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Pre-Planning
The Advantages of Planning Ahead
 The idea behind planning ahead is simple. One day, a great deal of vital information about you or a loved one will be needed by your family and anyone whose responsibility it is to assist them. Those who plan ahead can be assured that not only will their personal wishes be fulfilled, but other unnecessary difficulties will be avoided.
Both you and your loved ones can benefit when funeral arrangements are made well ahead of need. It can be beneficial to include your immediate family in these plans, ensuring those left behind are aware of your wishes and able to plan a meaningful funeral that will help them begin their mourning. By discussing plans in advance, you can take time to make decisions about cremation or burial, the type of ceremony, and other elements of the funeral.
You may want to discuss your thoughts and decisions not only with your family but also a funeral service professional. This planning guide can be used to capture your wishes and biographical information in advance. Upon completion, simply store it in a safe place with your other important documents.
Most of us plan ahead in life. We plan for our wedding, our children’s education, family vacations, and other significant expected life events. We also plan for the unexpected events of life by purchasing home, auto, and medical insurance.
Understanding the benefits of pre-planning has prompted many to take the step to plan their own arrangements.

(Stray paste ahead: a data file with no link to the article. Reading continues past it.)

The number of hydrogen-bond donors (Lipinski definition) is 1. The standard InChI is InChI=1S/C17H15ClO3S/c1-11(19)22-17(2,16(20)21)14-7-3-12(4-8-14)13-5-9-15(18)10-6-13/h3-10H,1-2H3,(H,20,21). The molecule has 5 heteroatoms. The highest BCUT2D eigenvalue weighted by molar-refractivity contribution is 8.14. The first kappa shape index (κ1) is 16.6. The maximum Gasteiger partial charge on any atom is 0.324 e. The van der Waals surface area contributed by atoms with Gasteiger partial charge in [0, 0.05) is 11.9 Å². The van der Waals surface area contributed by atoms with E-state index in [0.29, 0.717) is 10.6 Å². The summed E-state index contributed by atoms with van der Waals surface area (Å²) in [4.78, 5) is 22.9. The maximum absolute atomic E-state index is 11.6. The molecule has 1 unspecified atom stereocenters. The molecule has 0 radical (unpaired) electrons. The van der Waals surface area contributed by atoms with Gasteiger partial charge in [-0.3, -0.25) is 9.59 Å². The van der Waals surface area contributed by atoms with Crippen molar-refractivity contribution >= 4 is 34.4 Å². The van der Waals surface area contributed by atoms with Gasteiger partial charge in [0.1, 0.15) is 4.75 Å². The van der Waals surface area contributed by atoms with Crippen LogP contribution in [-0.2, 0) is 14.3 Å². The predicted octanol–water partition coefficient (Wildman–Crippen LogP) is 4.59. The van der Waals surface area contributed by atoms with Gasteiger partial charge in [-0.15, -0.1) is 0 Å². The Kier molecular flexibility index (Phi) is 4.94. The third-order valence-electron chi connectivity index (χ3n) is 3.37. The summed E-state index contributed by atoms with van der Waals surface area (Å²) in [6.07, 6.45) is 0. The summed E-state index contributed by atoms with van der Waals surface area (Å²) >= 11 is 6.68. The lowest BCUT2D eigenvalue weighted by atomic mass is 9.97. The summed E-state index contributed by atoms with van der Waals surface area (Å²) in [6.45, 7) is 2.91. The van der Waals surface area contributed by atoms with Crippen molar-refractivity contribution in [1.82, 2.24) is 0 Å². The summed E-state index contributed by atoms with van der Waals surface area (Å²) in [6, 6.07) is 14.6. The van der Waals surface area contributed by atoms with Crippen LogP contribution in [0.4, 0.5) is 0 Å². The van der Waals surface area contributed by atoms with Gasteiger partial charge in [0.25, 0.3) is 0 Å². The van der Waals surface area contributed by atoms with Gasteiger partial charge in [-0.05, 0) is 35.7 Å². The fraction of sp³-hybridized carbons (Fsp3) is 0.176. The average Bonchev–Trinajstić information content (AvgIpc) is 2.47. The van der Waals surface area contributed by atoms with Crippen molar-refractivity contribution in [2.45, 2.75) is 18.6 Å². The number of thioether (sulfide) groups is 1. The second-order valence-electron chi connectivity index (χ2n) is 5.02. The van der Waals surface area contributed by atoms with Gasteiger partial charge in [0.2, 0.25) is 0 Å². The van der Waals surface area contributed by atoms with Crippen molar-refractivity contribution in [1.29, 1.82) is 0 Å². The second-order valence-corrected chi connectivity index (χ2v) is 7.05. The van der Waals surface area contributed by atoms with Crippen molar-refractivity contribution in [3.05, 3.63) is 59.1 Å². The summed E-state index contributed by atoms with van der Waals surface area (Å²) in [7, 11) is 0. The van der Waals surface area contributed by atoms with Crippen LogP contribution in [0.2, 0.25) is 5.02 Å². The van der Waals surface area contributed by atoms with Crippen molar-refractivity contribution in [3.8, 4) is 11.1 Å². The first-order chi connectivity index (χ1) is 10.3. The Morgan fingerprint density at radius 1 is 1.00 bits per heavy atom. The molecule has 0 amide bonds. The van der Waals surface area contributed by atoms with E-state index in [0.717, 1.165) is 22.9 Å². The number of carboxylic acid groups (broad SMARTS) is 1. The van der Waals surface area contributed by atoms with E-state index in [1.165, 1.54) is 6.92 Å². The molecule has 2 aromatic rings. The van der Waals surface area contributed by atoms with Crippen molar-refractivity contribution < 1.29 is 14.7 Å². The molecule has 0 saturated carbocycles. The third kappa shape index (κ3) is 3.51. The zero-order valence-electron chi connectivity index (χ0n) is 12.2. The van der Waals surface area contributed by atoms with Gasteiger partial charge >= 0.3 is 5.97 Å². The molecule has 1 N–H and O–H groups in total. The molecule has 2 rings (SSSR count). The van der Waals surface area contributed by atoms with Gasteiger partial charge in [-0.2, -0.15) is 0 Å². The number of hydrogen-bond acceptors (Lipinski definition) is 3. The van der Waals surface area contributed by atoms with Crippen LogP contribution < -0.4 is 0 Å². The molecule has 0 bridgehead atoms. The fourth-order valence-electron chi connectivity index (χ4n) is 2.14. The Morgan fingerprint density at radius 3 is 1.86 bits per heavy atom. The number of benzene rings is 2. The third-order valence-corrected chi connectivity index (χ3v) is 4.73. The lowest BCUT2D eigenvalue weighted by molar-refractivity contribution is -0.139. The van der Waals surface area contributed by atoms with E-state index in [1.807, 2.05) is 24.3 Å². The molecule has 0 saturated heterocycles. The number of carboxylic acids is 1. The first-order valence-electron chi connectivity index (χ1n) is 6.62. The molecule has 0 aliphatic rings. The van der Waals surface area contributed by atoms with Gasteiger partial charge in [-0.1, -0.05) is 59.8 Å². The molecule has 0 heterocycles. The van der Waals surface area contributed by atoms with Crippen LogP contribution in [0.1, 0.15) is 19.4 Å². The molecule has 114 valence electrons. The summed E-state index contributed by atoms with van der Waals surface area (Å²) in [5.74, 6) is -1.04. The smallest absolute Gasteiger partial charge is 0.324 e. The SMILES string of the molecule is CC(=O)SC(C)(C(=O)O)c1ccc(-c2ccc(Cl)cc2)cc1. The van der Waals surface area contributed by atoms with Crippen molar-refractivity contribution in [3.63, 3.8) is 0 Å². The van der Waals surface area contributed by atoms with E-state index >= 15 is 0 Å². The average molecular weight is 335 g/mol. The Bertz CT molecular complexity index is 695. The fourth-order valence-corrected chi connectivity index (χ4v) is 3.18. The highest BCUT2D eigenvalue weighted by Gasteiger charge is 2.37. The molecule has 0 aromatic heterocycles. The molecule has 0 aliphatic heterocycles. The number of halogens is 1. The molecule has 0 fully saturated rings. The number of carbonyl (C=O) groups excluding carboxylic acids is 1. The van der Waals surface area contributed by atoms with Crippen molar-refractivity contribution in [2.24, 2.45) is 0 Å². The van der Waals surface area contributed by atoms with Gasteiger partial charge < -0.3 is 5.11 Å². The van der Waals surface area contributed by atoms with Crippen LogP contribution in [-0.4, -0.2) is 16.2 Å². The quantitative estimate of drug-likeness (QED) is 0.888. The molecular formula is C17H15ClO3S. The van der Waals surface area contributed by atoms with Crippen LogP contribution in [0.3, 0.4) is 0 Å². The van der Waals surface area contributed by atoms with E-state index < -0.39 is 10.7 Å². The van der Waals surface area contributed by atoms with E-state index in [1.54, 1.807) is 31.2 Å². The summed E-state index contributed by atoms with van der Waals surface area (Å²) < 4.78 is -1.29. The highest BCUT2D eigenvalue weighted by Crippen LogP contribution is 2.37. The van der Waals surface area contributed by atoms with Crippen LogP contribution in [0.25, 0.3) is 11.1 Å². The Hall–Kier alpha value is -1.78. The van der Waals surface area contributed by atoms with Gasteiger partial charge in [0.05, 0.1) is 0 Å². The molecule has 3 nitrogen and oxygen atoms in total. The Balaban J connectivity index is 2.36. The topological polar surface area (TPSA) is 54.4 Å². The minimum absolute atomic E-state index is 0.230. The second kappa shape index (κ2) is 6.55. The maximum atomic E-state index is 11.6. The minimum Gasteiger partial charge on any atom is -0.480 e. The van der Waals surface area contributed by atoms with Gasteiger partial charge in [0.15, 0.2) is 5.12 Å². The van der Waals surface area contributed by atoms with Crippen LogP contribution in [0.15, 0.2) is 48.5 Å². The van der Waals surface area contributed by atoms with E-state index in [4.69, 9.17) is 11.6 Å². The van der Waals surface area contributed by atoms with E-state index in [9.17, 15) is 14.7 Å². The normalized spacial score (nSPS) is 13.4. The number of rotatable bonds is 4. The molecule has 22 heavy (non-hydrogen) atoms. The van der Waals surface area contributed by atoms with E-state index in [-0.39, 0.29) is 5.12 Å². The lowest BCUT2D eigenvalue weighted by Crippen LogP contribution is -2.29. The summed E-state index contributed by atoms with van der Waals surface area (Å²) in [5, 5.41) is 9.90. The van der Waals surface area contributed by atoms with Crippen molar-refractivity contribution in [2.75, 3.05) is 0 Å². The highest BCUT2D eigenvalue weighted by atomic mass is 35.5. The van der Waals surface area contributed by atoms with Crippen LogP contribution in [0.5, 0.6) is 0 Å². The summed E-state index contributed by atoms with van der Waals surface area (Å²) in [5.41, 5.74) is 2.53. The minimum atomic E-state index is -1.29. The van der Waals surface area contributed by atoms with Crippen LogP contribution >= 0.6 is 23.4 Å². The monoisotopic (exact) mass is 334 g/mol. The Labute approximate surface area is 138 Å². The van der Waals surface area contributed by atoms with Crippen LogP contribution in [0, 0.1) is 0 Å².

Why Pre-Plan?
 Peace of mind
Pre-planning takes the burden of making important decisions off your loved ones during a difficult time.
Financial assurance
Pre-payment of your funeral through our funeral home will render the costs associated with your final expenses inflation-proof.
Longevity
Pre-planning your funeral will make certain that your choices are respected and carried out, without leaving your family to wonder what your wishes may have been.
There are many different ways to begin the planning ahead conversation. You know your family and how your loved ones might best respond to the topic. For some families, it might be a casual conversation over dinner or another family gathering. For other families, a formal meeting might be better suited.
Regardless of your approach, the conversation is much easier to have when death is not imminent. Discussing the subject with loved ones earlier in life when they are younger, and most likely healthier, makes the topic easier to talk about and keeps the focus on the celebration of life rather than an impending loss.
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